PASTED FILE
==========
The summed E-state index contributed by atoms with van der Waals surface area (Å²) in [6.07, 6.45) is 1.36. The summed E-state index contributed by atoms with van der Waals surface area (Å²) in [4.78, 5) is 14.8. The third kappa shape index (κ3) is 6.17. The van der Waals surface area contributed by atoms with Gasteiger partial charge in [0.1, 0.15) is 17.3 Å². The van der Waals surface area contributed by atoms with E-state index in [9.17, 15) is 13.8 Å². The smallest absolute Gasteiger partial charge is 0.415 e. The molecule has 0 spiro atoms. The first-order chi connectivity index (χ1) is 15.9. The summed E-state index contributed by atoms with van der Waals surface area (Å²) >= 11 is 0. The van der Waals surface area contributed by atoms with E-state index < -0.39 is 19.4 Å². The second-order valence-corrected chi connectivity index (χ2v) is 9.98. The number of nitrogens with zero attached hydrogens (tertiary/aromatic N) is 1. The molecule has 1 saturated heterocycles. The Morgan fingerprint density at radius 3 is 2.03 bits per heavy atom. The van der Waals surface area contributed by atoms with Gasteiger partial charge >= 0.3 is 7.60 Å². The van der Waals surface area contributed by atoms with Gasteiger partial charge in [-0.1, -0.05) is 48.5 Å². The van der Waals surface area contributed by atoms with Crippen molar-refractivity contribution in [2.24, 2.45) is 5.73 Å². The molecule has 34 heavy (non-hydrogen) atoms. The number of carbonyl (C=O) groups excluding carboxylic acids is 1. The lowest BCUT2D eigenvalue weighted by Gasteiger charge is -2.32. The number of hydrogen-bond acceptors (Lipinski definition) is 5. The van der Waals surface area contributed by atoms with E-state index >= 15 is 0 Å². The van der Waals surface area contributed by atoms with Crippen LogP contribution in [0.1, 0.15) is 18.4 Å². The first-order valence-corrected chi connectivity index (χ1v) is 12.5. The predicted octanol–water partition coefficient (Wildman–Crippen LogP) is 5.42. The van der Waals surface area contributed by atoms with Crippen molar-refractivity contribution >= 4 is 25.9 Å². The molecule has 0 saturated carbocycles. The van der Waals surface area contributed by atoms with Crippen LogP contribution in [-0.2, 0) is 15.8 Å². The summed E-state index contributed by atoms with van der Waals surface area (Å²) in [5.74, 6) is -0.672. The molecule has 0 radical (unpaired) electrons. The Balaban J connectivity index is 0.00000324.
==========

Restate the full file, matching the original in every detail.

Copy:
The summed E-state index contributed by atoms with van der Waals surface area (Å²) in [6.07, 6.45) is 1.36. The summed E-state index contributed by atoms with van der Waals surface area (Å²) in [4.78, 5) is 14.8. The third kappa shape index (κ3) is 6.17. The van der Waals surface area contributed by atoms with Gasteiger partial charge in [0.1, 0.15) is 17.3 Å². The van der Waals surface area contributed by atoms with E-state index in [9.17, 15) is 13.8 Å². The smallest absolute Gasteiger partial charge is 0.415 e. The molecule has 0 spiro atoms. The first-order chi connectivity index (χ1) is 15.9. The summed E-state index contributed by atoms with van der Waals surface area (Å²) >= 11 is 0. The van der Waals surface area contributed by atoms with E-state index < -0.39 is 19.4 Å². The second-order valence-corrected chi connectivity index (χ2v) is 9.98. The number of nitrogens with zero attached hydrogens (tertiary/aromatic N) is 1. The molecule has 1 saturated heterocycles. The Morgan fingerprint density at radius 3 is 2.03 bits per heavy atom. The van der Waals surface area contributed by atoms with Gasteiger partial charge >= 0.3 is 7.60 Å². The van der Waals surface area contributed by atoms with Gasteiger partial charge in [-0.1, -0.05) is 48.5 Å². The van der Waals surface area contributed by atoms with Crippen molar-refractivity contribution in [2.24, 2.45) is 5.73 Å². The molecule has 34 heavy (non-hydrogen) atoms. The number of carbonyl (C=O) groups excluding carboxylic acids is 1. The lowest BCUT2D eigenvalue weighted by Gasteiger charge is -2.32. The number of hydrogen-bond acceptors (Lipinski definition) is 5. The van der Waals surface area contributed by atoms with E-state index >= 15 is 0 Å². The van der Waals surface area contributed by atoms with Crippen LogP contribution in [0.1, 0.15) is 18.4 Å². The first-order valence-corrected chi connectivity index (χ1v) is 12.5. The predicted octanol–water partition coefficient (Wildman–Crippen LogP) is 5.42. The van der Waals surface area contributed by atoms with Crippen molar-refractivity contribution >= 4 is 25.9 Å². The molecule has 0 saturated carbocycles. The van der Waals surface area contributed by atoms with Crippen LogP contribution in [-0.2, 0) is 15.8 Å². The summed E-state index contributed by atoms with van der Waals surface area (Å²) in [5.74, 6) is -0.672. The molecule has 0 radical (unpaired) electrons. The Balaban J connectivity index is 0.00000324.